According to Tile's project, Ankara has finally received a "great Ottoman mosque" of truly imperial scale and design. The mosque hall is 67*64 m in size and two tiers of galleries are designed for 24 thousand people (!) the dome with a diameter of 25.5 m is raised almost 50 meters. Drawing on his own experience as a restorer and drawing heavily on elements of construction and decoration from the entire lexicon of Turkish architecture, the author of Kocatepe created a normative monument of "modern neoclassicism".

Inherited from the project of V. Dalokaya, the multi-storey basement of Kocatepe does not just level the construction site on the hillside - it has become a multifunctional complex, which has not only the usual library and conference hall for religious institutions, but also a business center, offices of administrative departments, a food court and a large shopping center. The mosque building ceases to be just a place of prayer and becomes part of the everyday secular infrastructure of the surrounding areas.

The minarets of Kocatepe have ceased to be "rockets" and turned into traditional "pencils" - faceted pillars with high conical ends that emphasize the central volume in the composition of the entire complex, dominating the entire landscape.

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by city. They themselves became the main urban dominants, and later the official emblem of the Turkish capital*. However, the very fact of building a huge mosque opposite the mausoleum of Anytkabir even after two decades was regarded as a" provocation towards a secular republic " [3, p.458; 7].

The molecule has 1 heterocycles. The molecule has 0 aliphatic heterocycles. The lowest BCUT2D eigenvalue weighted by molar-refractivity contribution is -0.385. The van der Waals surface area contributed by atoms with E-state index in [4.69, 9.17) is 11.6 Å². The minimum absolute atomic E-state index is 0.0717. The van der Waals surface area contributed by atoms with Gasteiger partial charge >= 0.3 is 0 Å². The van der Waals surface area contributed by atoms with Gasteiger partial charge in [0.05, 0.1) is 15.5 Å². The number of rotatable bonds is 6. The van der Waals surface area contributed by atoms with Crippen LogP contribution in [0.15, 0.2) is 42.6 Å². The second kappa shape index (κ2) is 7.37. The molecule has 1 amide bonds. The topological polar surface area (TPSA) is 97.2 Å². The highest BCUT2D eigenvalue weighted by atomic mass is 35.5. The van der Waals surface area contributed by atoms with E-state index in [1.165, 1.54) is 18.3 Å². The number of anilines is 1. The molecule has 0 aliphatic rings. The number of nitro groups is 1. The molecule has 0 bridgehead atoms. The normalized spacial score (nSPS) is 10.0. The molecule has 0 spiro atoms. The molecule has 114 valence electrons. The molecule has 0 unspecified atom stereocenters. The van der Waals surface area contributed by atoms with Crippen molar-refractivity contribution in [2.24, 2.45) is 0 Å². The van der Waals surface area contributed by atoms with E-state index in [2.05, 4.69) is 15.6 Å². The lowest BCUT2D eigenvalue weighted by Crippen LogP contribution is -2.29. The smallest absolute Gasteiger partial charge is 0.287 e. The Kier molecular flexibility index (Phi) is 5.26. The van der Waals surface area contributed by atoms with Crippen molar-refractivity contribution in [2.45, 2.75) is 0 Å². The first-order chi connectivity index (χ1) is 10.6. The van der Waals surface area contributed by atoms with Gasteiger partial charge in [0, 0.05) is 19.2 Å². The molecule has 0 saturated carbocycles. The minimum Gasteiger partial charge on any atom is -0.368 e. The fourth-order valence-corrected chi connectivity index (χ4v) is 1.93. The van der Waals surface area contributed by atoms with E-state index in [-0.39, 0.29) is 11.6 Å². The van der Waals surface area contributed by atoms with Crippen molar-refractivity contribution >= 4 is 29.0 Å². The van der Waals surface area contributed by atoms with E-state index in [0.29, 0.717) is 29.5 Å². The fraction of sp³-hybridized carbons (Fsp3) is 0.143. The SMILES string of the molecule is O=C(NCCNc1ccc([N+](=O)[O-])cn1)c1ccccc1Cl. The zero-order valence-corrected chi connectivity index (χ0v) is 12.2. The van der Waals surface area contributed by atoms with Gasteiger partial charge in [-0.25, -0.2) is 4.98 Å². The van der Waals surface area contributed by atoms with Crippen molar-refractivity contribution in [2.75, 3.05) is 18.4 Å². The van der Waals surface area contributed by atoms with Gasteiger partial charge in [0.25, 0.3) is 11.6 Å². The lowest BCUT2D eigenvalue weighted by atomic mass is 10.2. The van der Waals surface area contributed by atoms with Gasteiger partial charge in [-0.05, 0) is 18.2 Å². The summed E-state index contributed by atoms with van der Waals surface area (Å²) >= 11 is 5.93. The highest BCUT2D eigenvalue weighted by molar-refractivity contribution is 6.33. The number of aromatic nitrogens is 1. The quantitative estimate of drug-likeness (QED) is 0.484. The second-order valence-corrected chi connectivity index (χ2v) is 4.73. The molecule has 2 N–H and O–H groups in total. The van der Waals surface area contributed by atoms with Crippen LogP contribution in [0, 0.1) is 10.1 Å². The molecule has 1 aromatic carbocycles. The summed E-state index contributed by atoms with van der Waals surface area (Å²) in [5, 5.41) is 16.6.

Perhaps the most well-publicized monument of modern Muslim architecture in Turkey is the Mosque of the Parliament (Majlis) in Ankara (1989, arch.Chiniji). This is not a public mosque, and access is restricted to government employees and visitors. Only in the second half of the 1980s did the vast territory of the Mejlis in Ankara acquire its own mosque building instead of separate prayer rooms, and the question of the presence of a small religious building in the ensemble of the Parliament of a secular republic was solved not as an architectural, but as a political problem.